Palin's Authenticity Problem?

Jack Cashill
For any number of reasons, some best dissected on a psychiatrist's couch, conservative pundits within the Beltway have as hard a time coping with Sarah Palin as their liberal counterparts.

On Sunday, FOX News commentator and former White House Press secretary Dana Perino did the dishing.  Perino found it "very discordant" that one day Palin could be seen camping on her reality show or heard tweeting about some "cute thing" and then the next day produce "a very serious and thoughtful piece about a nuclear Iran." Concludes Perino about the USA Today piece on Iran, "It doesn't sound like her when you read the materials."

This multi-tasking seems beyond Perino, what with her mass communications degree from Colorado State University-Pueblo and her masters degree in public affairs reporting from the University of Illinois-Springfield. "Authenticity matters more than ever," Perino assures us and suggests that Palin's presumed lack of the same is worth our attention.

Whether Palin actually wrote the piece on Iran I cannot say, but like just about everything attributed to Palin, it is as sensible and straightforward as Palin herself.  She could easily have written it.

In Palin's memoir, Going Rogue, Palin does not shy from crediting Lynn Vincent for "her indispensable help in getting the words on paper." And yet the story is told honestly and sincerely in Palin's voice. There is no artifice, no postmodern mumbo jumbo, and not a sentence in the book Palin could not have written herself. My personal favorite, "I love meat."

The same cannot be said about the literary pretensions of Barack Obama. "I've written two books," Obama told a crowd of teachers in Virginia on the campaign trail in 2008. "I actually wrote them myself." 

This is easily disproved nonsense.  On their own, Palin is the better writer than Obama.  Still, I can at least understand the disparate treatment of the two by the mainstream media. Their ideological house of cards requires it.  That much I get.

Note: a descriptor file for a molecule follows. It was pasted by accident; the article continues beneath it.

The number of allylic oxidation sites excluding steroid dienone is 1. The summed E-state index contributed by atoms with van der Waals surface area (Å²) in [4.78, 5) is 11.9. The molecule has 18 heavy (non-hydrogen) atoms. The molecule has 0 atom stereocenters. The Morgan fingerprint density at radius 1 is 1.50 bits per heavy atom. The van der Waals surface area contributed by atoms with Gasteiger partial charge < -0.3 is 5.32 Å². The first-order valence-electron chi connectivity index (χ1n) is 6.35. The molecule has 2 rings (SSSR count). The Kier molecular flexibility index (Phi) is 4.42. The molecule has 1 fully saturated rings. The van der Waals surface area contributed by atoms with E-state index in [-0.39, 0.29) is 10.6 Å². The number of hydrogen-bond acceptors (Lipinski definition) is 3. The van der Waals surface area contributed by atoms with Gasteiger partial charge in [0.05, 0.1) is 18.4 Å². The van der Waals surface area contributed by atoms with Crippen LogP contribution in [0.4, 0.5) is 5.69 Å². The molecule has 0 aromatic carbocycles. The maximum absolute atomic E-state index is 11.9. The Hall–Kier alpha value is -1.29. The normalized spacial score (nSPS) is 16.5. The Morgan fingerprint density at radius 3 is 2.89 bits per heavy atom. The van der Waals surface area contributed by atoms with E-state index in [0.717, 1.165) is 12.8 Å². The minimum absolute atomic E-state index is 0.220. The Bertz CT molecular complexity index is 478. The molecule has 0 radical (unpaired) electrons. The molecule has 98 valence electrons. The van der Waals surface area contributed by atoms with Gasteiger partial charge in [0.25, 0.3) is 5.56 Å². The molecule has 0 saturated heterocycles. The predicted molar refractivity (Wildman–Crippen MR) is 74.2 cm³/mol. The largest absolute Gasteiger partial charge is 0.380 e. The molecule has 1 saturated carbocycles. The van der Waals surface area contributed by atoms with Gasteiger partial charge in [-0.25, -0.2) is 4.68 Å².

But why our conservative brethren enable this charade is beyond me.  Are invites to Georgetown cocktail parties that important?
For any number of reasons, some best dissected on a psychiatrist's couch, conservative pundits within the Beltway have as hard a time coping with Sarah Palin as their liberal counterparts.

On Sunday, FOX News commentator and former White House Press secretary Dana Perino did the dishing.  Perino found it "very discordant" that one day Palin could be seen camping on her reality show or heard tweeting about some "cute thing" and then the next day produce "a very serious and thoughtful piece about a nuclear Iran." Concludes Perino about the USA Today piece on Iran, "It doesn't sound like her when you read the materials."

This multi-tasking seems beyond Perino, what with her mass communications degree from Colorado State University-Pueblo and her masters degree in public affairs reporting from the University of Illinois-Springfield. "Authenticity matters more than ever," Perino assures us and suggests that Palin's presumed lack of the same is worth our attention.

Whether Palin actually wrote the piece on Iran I cannot say, but like just about everything attributed to Palin, it is as sensible and straightforward as Palin herself.  She could easily have written it.

In Palin's memoir, Going Rogue, Palin does not shy from crediting Lynn Vincent for "her indispensable help in getting the words on paper." And yet the story is told honestly and sincerely in Palin's voice. There is no artifice, no postmodern mumbo jumbo, and not a sentence in the book Palin could not have written herself. My personal favorite, "I love meat."

The same cannot be said about the literary pretensions of Barack Obama. "I've written two books," Obama told a crowd of teachers in Virginia on the campaign trail in 2008. "I actually wrote them myself." 

This is easily disproved nonsense.  On their own, Palin is the better writer than Obama.  Still, I can at least understand the disparate treatment of the two by the mainstream media. Their ideological house of cards requires it.  That much I get.

But why our conservative brethren enable this charade is beyond me.  Are invites to Georgetown cocktail parties that important?